The College Street address is one of at least five local ones to have appeared on the phony sites in recent years, I discovered. Mega Marijuana Store, which, according to customers' frustrated reviews, coaxed them to pay using nonrefundable methods such as Bitcoin or Walmart gift cards, had its web domain suspended sometime in the last year. It also has been the subject of a fraud alert issued by the Better Business Bureau.
But a new site, weadic.com, is now also using the College Street address.
Asserting a Vermont location is one way that the sites' creators can add a sheen of legitimacy for ill-informed consumers. Similar scams have used addresses in weed-friendly Colorado, the alt-weekly newspaper Westword reported in 2017.
"If I'm trying to think like a scammer, I would pick a state that has some association with cannabis in a positive way," said Dave Silberman, a Middlebury attorney who has pushed for legal, regulated weed in the Green Mountains. "Vermont certainly has that association."
Silberman emphasized that even when retail licenses for recreational pot stores are issued next year in Vermont, online sales will still be illegal. Some medical dispensaries do offer online preorders, but payment still takes place face-to-face.
Weadic.com hardly plays up its supposed Vermont connection. The site's "About" page lists headquarters in Seattle, Wash., plus offices in five other cities — but none in Vermont. Its phone number was not in service as of last week, and no one from Weadic responded to my email asking whether I could pick up an order at the College Street address.
I had a little more luck reaching somebody with a site called Mega Bud Dispensary.
The home page for megabuddispensary.com advises that "due to covid-19, we deliver at your address." Just below that banner, the site lists a New Jersey phone number and a physical location of "Pine Haven Shores, Shelburne, VT 05482, USA."
My phone call to the Jersey number went to voicemail, where a stilted voice told me in a feminine British accent that no one from Mega Bud was available.
So instead I opened the site's convenient live chat feature and quickly got the attention of a representative named "Steve Daniels." A photo of "Steve" appeared next to his name, but his facial features were partially obscured by an impressive puff of smoke.
First I asked Steve to explain how Mega Bud's delivery service worked. In response, he asked for my location. When I told him Vermont, he replied curtly: "Put in your order."
Steve went on to explain that I could not pick up my order at Mega Bud's physical store because I didn't have a medical marijuana card. Delivery was my only option.
I pressed Steve to tell me more about Mega Bud's location, explaining that I was unsure about his company because I'd read some complaints on the Better Business Bureau site. Steve assured me that those customers were actually complaining about the defunct Mega Marijuana Store — "which isn't us but a similar business" — and had posted their complaints about the wrong business.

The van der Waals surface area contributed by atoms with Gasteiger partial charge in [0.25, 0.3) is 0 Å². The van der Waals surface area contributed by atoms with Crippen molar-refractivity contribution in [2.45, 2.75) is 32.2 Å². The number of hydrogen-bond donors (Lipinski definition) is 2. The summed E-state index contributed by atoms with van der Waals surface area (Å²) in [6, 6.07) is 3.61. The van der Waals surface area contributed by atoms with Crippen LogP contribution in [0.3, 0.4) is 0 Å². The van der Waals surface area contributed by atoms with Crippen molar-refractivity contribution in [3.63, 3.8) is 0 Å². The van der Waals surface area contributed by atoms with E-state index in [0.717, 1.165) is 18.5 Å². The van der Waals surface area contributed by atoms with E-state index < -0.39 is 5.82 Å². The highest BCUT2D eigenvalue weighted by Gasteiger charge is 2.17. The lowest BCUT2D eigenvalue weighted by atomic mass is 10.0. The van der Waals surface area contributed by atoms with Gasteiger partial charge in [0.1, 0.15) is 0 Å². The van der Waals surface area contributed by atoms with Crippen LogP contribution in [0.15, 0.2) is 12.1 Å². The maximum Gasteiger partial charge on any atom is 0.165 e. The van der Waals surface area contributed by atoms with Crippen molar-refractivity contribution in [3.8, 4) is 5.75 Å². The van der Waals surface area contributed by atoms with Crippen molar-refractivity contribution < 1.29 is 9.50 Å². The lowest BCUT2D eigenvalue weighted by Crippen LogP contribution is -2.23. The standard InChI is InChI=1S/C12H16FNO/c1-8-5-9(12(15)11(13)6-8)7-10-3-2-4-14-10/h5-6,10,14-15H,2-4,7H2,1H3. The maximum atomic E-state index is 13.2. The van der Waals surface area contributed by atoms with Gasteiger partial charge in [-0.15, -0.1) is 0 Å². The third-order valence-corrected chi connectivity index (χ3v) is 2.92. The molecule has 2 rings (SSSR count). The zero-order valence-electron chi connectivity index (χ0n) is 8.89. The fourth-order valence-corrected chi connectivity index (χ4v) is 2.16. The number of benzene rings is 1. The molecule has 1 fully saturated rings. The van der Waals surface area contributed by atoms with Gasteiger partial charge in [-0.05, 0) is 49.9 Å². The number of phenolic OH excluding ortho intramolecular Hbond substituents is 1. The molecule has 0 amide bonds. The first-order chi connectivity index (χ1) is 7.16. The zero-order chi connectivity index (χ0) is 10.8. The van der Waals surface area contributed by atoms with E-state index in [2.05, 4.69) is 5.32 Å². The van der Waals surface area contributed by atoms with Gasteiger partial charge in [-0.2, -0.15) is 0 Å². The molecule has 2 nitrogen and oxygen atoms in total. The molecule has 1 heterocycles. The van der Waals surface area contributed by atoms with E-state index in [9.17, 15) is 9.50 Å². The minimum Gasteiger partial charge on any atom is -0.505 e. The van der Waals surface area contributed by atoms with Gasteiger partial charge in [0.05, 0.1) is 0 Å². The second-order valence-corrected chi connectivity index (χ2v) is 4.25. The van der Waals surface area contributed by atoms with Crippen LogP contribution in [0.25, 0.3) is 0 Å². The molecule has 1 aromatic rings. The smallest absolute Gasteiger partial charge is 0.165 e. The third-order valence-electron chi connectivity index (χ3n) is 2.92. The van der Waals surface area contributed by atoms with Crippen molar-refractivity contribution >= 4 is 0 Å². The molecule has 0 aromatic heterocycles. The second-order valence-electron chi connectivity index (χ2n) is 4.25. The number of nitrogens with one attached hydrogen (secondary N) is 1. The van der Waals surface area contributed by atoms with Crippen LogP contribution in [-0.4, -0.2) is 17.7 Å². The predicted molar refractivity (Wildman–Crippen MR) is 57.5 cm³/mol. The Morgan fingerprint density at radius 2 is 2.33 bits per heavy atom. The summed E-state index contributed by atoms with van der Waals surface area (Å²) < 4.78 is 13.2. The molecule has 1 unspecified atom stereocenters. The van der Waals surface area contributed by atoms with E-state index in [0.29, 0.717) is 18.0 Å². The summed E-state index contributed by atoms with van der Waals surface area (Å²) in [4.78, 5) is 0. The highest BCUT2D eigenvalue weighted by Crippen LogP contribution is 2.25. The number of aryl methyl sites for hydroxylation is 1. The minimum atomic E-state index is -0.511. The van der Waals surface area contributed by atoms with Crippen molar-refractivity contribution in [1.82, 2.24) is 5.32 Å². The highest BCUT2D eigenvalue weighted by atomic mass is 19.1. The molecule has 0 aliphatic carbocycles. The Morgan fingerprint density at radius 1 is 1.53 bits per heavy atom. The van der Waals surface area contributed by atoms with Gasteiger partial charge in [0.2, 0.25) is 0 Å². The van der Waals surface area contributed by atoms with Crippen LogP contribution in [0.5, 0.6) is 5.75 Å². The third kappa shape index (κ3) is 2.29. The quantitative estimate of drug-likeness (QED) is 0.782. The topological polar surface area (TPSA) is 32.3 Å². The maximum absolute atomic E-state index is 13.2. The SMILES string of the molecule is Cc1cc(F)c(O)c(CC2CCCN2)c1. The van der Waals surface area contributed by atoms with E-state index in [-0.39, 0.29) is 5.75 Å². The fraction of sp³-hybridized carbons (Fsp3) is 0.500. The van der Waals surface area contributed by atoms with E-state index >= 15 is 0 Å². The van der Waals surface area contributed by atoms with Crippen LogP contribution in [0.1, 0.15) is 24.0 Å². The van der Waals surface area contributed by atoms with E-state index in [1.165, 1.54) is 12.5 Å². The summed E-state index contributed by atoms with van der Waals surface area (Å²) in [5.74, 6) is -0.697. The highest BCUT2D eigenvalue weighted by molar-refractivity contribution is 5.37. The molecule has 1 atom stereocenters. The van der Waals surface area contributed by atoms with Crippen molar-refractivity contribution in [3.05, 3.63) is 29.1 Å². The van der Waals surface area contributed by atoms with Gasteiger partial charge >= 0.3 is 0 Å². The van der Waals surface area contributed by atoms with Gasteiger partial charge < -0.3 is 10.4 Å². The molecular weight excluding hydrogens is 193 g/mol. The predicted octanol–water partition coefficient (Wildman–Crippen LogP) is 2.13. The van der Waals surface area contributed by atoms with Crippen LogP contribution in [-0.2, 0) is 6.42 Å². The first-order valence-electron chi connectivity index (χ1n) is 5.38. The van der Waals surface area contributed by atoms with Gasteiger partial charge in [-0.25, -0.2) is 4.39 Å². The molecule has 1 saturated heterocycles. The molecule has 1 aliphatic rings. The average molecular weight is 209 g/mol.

Eventually, Steve gave me an actual street address: 28 Hinesburg Road. The Shelburne street was Mega Bud's original location, he explained, but it had since moved.
I searched the South Burlington address on Google Maps. Up popped a grainy photo of a woman walking into a shop with the word "DISPENSARY" emblazoned on a sign above. The photo had been uploaded in September 2019 by a user named "dgre rtgr."
Something about it didn't look right. So, I took a drive ... and ended up in a parking lot for a liquor store at 26 Hinesburg Road. The street number Steve had given me — 28 — doesn't exist. After I popped back into our virtual chat room to tell him this, Steve stopped responding.
Debunking Weadic isn't quite as straightforward. Its address is real, and the offices above Onyx and Houndstooth include numerous unmarked suites. "Is it possible," as Fair's partner Andrew Subin initially speculated, that the website is merely "a menu for some other way to order?" Could the stash of Alien OG, said on Weadic's site to be able to tend to my problems "in a very effective way," be stored discreetly behind one of those unmarked doors, waiting to be purchased the old-fashioned way?
Ann Heath of Investors Corporation of Vermont, which owns 126 College Street, said she once encountered someone who did go door-to-door through the building's narrow halls in search of a "dispensary." She assured me, however, that none of the tenants inside 126 College Street sells marijuana.
If I'd spent hundreds of dollars on flower that never arrived, though, I might go knocking, too.